SA can expect to have detected 408,000 cases of Covid-19 by mid-July, according to the latest projection by the national modelling consortium.
The number of deaths by mid-July is expected to be 7,440 says the document outlining short-term projections, posted on the National Institute for Communicable Diseases website on Wednesday.
Scientists led by Harry Moultrie warn that the Western Cape and Eastern Cape are likely to run out of intensive-care beds in June.
But they add a rider: “ICU and hospital bed numbers are to be interpreted with caution, as use of hospital beds is influenced by treatment practices, and admission to ICU is likely to be subject to criteria that change through time and as a function of resources available.”
They also say the number of identified Covid-19 cases could be much lower than the total they anticipate if testing patterns change.
This has already happened in the Western Cape, which is prioritising testing of hospitalised patients, health-care workers, the elderly and individuals with co-morbidities and respiratory symptoms.
“Prioritisation of testing may result in a reduction in detected cases to approximately 133,000,” says the consortium’s report.
The document is based on data on confirmed infections until June 5, when SA had 43,434 cases. By Wednesday, the total had reached 106,108, and it is doubling every 14 days.
“Due to the rapidly changing nature of the outbreak globally and in SA, the projections will need to be updated regularly and should be interpreted with caution,” the consortium said.
“The models have been developed using data that is subject to a high degree of uncertainty. Transmission has been modelled at national and provincial levels, resulting in model predictions providing broad-stroke national/provincial guidance rather than informing strategy at a more granular level.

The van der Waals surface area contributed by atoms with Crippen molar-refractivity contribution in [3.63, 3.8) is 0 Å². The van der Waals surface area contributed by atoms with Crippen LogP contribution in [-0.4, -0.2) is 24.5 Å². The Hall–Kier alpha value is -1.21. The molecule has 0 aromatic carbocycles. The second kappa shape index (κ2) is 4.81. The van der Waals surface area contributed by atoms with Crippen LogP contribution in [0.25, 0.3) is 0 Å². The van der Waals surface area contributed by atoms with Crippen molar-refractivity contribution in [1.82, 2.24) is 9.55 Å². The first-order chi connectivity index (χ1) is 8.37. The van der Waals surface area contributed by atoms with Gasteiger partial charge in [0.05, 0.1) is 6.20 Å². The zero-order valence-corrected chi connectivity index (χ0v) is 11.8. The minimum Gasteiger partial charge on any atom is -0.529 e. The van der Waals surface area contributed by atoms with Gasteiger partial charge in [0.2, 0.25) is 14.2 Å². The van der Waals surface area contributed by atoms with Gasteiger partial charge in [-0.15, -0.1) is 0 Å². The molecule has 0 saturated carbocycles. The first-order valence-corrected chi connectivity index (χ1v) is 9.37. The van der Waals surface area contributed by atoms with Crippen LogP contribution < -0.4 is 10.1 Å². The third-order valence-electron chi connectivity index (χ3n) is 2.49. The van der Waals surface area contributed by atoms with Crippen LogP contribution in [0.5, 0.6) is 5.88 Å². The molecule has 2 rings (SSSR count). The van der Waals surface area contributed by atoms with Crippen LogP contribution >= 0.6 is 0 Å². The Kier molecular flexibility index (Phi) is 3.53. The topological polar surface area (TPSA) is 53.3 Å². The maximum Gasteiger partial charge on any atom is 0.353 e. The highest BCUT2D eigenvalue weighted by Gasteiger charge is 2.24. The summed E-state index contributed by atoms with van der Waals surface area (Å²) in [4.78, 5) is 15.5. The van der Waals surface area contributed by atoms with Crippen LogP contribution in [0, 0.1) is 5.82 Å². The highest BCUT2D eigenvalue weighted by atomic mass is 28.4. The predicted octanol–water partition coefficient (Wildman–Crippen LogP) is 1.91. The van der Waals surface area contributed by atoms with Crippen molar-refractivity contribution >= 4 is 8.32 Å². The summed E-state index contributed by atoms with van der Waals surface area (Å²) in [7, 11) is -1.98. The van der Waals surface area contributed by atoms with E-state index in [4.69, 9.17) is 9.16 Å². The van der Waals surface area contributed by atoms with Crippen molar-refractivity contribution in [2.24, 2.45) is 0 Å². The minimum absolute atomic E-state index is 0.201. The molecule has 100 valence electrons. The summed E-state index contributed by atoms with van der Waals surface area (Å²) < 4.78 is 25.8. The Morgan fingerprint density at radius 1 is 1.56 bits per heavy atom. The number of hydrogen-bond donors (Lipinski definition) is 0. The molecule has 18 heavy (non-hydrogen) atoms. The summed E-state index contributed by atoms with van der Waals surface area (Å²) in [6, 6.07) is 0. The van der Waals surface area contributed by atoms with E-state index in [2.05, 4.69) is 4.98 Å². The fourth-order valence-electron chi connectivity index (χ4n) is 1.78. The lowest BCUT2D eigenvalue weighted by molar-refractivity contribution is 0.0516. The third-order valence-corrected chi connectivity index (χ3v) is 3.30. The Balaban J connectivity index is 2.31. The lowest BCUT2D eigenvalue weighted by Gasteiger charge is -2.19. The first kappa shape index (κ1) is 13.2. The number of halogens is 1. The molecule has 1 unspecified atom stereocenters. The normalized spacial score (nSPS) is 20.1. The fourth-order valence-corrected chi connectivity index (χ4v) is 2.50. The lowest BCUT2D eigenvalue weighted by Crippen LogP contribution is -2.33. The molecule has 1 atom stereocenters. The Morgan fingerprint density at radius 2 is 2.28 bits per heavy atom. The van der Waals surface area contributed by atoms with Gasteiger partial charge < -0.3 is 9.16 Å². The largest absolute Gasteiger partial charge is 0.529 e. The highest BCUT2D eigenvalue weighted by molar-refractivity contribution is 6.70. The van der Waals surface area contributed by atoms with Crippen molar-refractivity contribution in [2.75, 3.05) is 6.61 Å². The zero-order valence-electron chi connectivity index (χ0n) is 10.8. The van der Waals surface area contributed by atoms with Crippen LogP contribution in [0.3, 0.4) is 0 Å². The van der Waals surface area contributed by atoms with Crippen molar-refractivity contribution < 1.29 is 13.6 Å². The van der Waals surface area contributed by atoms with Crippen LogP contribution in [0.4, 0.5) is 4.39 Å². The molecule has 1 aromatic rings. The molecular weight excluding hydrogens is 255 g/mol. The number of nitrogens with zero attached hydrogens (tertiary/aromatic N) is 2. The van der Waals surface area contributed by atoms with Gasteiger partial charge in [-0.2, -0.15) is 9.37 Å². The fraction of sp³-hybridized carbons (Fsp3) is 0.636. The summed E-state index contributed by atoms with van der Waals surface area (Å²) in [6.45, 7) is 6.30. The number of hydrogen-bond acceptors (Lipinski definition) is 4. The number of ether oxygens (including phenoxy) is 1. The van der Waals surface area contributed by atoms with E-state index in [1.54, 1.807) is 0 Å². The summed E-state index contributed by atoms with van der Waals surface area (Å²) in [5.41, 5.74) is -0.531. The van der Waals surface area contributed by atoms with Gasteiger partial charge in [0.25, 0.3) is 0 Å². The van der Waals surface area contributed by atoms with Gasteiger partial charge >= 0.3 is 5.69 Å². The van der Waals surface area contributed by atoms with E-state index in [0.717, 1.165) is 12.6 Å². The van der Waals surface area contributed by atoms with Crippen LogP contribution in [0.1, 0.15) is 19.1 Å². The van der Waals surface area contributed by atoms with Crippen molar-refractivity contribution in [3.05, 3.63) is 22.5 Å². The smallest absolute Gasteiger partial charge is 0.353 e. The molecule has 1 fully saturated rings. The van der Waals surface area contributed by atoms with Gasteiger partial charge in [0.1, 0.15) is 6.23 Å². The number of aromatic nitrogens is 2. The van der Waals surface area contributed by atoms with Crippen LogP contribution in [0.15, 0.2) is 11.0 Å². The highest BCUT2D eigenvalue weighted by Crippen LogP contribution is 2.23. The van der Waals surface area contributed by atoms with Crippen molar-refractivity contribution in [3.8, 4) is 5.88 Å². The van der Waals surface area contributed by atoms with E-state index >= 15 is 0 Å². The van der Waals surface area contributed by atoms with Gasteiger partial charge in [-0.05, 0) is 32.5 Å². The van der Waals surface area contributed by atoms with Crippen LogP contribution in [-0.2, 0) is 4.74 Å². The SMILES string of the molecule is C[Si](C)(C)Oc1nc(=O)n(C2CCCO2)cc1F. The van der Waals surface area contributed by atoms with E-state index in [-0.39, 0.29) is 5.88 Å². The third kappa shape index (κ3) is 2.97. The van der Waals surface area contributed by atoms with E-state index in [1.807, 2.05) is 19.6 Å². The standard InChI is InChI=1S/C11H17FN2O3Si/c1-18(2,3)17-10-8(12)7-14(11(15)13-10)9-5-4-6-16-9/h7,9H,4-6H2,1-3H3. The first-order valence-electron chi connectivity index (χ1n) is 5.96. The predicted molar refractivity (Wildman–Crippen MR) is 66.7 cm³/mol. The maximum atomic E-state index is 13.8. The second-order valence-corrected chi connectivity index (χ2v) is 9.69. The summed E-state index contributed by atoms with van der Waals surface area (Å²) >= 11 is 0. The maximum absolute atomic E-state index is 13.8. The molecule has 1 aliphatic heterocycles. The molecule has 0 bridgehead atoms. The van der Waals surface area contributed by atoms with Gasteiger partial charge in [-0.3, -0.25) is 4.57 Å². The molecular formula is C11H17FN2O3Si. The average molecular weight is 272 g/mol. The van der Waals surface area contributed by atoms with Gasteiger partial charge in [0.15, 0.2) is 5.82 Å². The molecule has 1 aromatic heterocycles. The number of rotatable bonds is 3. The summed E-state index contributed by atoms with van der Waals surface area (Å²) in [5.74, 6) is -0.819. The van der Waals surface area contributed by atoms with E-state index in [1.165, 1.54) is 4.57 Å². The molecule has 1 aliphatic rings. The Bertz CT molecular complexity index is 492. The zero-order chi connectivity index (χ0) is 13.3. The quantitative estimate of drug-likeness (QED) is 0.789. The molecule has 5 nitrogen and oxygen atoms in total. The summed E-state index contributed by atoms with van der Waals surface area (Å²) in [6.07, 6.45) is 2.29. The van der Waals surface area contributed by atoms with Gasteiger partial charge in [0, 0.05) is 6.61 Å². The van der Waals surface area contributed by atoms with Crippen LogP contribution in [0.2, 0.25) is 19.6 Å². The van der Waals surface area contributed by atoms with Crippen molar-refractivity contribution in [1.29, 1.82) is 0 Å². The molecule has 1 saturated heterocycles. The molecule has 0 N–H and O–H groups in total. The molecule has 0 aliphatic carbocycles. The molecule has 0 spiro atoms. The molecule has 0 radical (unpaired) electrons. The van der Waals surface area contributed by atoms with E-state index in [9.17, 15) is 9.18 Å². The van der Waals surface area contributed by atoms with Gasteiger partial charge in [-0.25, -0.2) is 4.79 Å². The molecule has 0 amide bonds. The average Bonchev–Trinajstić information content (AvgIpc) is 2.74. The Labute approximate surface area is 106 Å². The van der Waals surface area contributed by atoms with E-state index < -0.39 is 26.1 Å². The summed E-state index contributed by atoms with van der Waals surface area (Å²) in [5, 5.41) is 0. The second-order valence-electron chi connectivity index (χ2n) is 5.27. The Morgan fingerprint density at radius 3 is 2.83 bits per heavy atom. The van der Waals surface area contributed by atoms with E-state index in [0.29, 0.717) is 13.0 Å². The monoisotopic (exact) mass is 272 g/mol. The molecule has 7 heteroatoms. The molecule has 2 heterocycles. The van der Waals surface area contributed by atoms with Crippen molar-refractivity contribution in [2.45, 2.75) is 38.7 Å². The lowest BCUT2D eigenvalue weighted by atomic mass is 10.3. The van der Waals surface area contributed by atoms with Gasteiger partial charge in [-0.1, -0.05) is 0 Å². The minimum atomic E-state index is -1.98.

“All models are simplifications of reality that are designed to describe and predict system behaviour and are justified by the assumptions and data with which they are developed.”
The consortium said that between March 21 – the 17th day of SA’s outbreak, when just 240 cases had been diagnosed – and June 5, the growth of the epidemic was different in each province because the disease had seeded differently in communities with varying contact behaviour.
“Severe and critical cases were assumed to receive a test, with only a proportion of mild cases being tested,” said the consortium.
“It is important to realise that not all active cases will require health care. A substantial proportion of infections (75%) are assumed to be asymptomatic or very mildly ill such that they would not require an outpatient care visit and would be very unlikely to seek Covid testing.
“Approximately 96% of active symptomatic cases are predicted to be mildly ill, with only a fraction of those seeking outpatient care or Covid testing. Therefore, large case numbers do not necessarily present a large burden on the health system.
“As has been the experience of many countries around the world, the vast majority of Covid-19 cases will show no, or mild, symptoms.”
The National Covid-19 Epi Model developed by the consortium assumed that while all hospitalised cases will receive a laboratory-confirmed diagnosis, only a fraction of mildly symptomatic cases would be detected.
“This fraction has been based on inflation factors determined by reviewing the number of confirmed Covid-19 cases, evolution of ‘person under investigation’ criteria for Covid-19 testing, the number of contacts identified and proportion traced, and publications/reports on under-detection rates in other countries.”
Due to current backlogs in testing, detection was modelled to detect only one in five mild cases. If more provinces adopted the Western Cape strategy, this number would fall further.
The South African Covid-19 Modelling Consortium is a group of researchers from academic, non-profit and government institutions.
Its mandate is to provide, assess and validate model projections to be used for planning purposes by the government.